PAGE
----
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Captain Mansana - Chapter 5 Post by :cclittle Category :Long Stories Author :Bjornstjerne Bjornson Date :May 2012 Read :1091

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Captain Mansana - Chapter 5


We have seen how Mansana bore himself in the funeral procession the next day, and we know now why he walked behind his father's bier with that elastic gait, that buoyant and springy step. He had expected to find in the woman he had insulted, an implacable adversary, and was prepared to meet her enmity with disdain. But a single glance in the Corso from the eyes of Theresa Leaney, as she stood there in all her triumphant brilliancy and beauty, had set up a new image in his soul. It was the image of Theresa herself as the radiant goddess and mistress of his being. Before her majestic purity, how false and empty seemed all the calumnies he had heard! How vulgar and insolent his own audacious attack upon her! Was _this the woman he had had the effrontery to persecute, to annoy?

He pondered over the mental conditions which could make him capable of such a profanation. Step by step he traced their development, in his own harsh experiences of life, as he followed his father's body to the grave. He traced them back indeed to that father himself, since it was from him that he had inherited the bitter and perilous self-confidence which had sunk deep into his heart, and grown and flourished there. Under such influences he had indulged, to the full, the crude, wilful, egoism which had made him a law unto himself and his own desires and impulses the only standard by which he tested his actions, even as his father had done before him.

How often he had seen his mother weep! How often that noble and beautiful lady, as she sat alone with her boys, had let her tears fall in silent reproach of the man who had sacrificed wife, children, fortune, in a feverish pursuit of shadows. Yes, of shadows; for what was it that urged him on but the obstinate pride, the ambition, the vindictiveness, which in the beginning are often associated with patriotism and in the end are apt to become its masters? Giuseppe Mansana understood this as he thought over his own case and that of hundreds of others who passed in review before his mind.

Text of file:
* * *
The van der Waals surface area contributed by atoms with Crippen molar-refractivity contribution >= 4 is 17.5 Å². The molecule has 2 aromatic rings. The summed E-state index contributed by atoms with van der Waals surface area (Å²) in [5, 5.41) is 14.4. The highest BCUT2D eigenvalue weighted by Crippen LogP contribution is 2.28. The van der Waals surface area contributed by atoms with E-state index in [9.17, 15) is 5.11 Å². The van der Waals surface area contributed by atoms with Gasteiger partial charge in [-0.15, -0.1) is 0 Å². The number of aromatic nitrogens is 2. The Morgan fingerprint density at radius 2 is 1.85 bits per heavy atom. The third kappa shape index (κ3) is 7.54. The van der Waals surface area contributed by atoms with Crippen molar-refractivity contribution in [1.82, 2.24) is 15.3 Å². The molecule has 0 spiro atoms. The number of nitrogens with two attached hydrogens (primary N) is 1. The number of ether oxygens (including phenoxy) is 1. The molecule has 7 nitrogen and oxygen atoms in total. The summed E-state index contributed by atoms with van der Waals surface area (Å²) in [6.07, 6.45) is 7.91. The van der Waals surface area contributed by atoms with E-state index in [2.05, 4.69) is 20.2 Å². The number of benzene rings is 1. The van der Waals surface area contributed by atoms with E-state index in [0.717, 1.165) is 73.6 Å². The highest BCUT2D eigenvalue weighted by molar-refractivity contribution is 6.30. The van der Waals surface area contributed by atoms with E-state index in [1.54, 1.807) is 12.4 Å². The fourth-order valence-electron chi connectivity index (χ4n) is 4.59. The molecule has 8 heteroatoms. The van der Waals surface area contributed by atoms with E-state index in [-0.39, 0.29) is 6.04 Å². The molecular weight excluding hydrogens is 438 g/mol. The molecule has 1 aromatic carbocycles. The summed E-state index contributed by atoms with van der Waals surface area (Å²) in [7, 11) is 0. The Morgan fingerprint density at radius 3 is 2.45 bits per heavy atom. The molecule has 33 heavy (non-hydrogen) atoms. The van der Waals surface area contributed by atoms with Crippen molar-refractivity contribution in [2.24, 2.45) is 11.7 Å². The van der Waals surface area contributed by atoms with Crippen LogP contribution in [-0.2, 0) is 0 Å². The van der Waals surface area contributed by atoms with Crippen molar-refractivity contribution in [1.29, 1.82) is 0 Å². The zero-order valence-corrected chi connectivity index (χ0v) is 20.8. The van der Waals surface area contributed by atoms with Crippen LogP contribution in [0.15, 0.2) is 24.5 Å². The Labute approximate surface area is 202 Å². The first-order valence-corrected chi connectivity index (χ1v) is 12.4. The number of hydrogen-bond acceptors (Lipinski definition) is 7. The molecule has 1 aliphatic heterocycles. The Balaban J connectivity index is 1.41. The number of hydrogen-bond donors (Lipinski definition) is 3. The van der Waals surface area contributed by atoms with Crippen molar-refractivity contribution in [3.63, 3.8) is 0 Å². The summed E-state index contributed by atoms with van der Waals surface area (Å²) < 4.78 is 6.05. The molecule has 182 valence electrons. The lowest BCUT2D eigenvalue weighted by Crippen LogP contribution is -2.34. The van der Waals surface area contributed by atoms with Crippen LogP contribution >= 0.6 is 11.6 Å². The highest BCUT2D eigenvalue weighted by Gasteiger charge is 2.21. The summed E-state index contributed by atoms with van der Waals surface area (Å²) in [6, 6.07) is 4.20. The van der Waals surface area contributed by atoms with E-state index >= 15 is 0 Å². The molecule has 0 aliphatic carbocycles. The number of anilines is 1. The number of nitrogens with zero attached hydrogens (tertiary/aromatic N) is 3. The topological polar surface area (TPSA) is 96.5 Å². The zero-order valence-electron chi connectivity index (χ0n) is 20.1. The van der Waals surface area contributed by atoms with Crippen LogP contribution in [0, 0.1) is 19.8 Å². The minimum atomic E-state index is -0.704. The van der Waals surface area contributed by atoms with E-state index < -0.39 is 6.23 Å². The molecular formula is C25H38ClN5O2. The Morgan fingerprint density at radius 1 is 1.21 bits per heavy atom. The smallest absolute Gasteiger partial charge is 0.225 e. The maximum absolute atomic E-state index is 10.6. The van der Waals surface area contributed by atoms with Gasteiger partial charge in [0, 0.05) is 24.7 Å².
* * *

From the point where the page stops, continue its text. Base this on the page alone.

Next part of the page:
The music clashed, the cannon thundered, the air was heavy with flowers and quivering with "Evvivas" in honour of his dead father's memory.

And yet, thought the son, what an empty, sterile life it had been after all. Plot and prison, prison and plot; with mother, wife, children, left to want, family estates sold, and nothing gained but the unquiet heart's alternations from suffering to revenge, from revenge to suffering again! And _that_, he mused, was my legacy from him: the suffering, the hatred, and with it all the vacant, unfulfilled life.

Close round him gathered the elder Mansana's old companions; they clasped his hand, they congratulated him on the honours paid to his father; they heaped praises on himself as one worthy to inherit a tradition so glorious.